I read Lonely Planet’s Iceland guide (2017) before going. Straeto run buses in Reykjavik and nationwide, both operating on the same system of paying for the distance you cover, with tickets buyable in many outlets, including the airport shop/cafe. The airport to Reykjavik, and Reykjavik to Borgarnes were both four sectors, payable by four tickets. The buses also take cards or cash, but don’t give change. The airport bus leaves from the same place as the hotel and car hire courtesy buses, which are signposted.
Grayline and Reykjavik Excursions have desks at the airport with more regular buses to Reykjavik, and don’t work out that much more, so are probably a good idea unless you have time for a pleasant adventure!
The excursions seem very good and hotels book them for you, so it’s easy. The Straeto bus service isn’t comprehensive, so it is difficult to go anywhere independently, especially in winter.
I stayed in the Capital Inn in Reykjavik, and HI Hostel in Borgarnes. The Capital Inn is on the left of the road into Reykjavik from the airport, so keep an eye out and you can get off on the next stop, if you risk the Straeto; which stops to change bus beforehand at Fjordur!
About the author:
Dr. Marc Latham travelled to all the populated continents during his twenties. He studied during his thirties, including a BA in History, and spent his forties creative writing. He lives in Leeds, now writing from the https://travel25years.wordpress.com/ website; having completed a decade-long fantasy fiction concept. The last of a trilogy of comedy fantasy travel by web maps and information had an X-Files theme, before the return of the series after a long hiatus. I also found out while researching this Iceland trip and article that my concept theme has an uncanny correlation with the recent musical output of Iceland’s biggest superstar, Bjork; she started writing her Utopia album in her homeland’s countryside when I was finishing my trilogy in Iceland. On my trip to Iceland, I think I experienced a little of Bjork’s inspiration. My books are available on Amazon: http://www.amazon.com/author/marclatham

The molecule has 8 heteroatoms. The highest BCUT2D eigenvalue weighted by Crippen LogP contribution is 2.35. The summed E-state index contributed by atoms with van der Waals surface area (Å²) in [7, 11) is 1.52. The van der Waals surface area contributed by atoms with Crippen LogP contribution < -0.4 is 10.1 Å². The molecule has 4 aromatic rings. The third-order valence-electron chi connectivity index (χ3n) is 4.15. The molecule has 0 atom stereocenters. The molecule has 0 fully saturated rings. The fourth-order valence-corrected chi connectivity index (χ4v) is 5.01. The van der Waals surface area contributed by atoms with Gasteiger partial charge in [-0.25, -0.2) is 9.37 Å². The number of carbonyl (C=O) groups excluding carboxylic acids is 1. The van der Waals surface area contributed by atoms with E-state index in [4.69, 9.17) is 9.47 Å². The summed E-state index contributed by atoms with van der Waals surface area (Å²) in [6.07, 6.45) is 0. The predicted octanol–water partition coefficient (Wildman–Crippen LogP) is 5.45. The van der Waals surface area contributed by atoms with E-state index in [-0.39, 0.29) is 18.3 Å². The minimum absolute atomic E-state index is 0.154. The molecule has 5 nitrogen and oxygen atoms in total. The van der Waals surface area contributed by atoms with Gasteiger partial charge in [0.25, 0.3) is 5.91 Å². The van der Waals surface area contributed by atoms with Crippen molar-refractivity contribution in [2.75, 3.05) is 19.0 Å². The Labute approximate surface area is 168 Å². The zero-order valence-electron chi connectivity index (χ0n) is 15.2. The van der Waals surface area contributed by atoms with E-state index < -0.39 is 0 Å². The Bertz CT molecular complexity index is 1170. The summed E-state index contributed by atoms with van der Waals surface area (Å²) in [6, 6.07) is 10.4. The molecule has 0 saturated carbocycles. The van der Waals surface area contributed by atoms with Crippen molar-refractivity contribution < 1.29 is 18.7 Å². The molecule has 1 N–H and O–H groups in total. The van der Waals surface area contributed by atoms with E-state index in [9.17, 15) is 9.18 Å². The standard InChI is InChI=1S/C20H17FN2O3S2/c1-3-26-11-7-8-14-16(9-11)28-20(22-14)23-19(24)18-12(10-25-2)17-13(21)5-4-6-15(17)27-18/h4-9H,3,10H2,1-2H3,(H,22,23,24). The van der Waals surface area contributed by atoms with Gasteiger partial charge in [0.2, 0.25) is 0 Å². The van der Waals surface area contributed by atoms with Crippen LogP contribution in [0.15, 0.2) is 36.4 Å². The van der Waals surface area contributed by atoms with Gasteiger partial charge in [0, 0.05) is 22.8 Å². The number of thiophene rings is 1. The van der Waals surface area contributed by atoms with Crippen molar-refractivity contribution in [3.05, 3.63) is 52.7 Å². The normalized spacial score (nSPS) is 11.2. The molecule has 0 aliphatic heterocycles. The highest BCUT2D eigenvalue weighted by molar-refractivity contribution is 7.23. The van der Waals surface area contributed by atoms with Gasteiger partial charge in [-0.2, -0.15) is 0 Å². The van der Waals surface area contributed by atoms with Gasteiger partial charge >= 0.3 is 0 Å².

Photos by Marc Latham
Rainbow and Aurora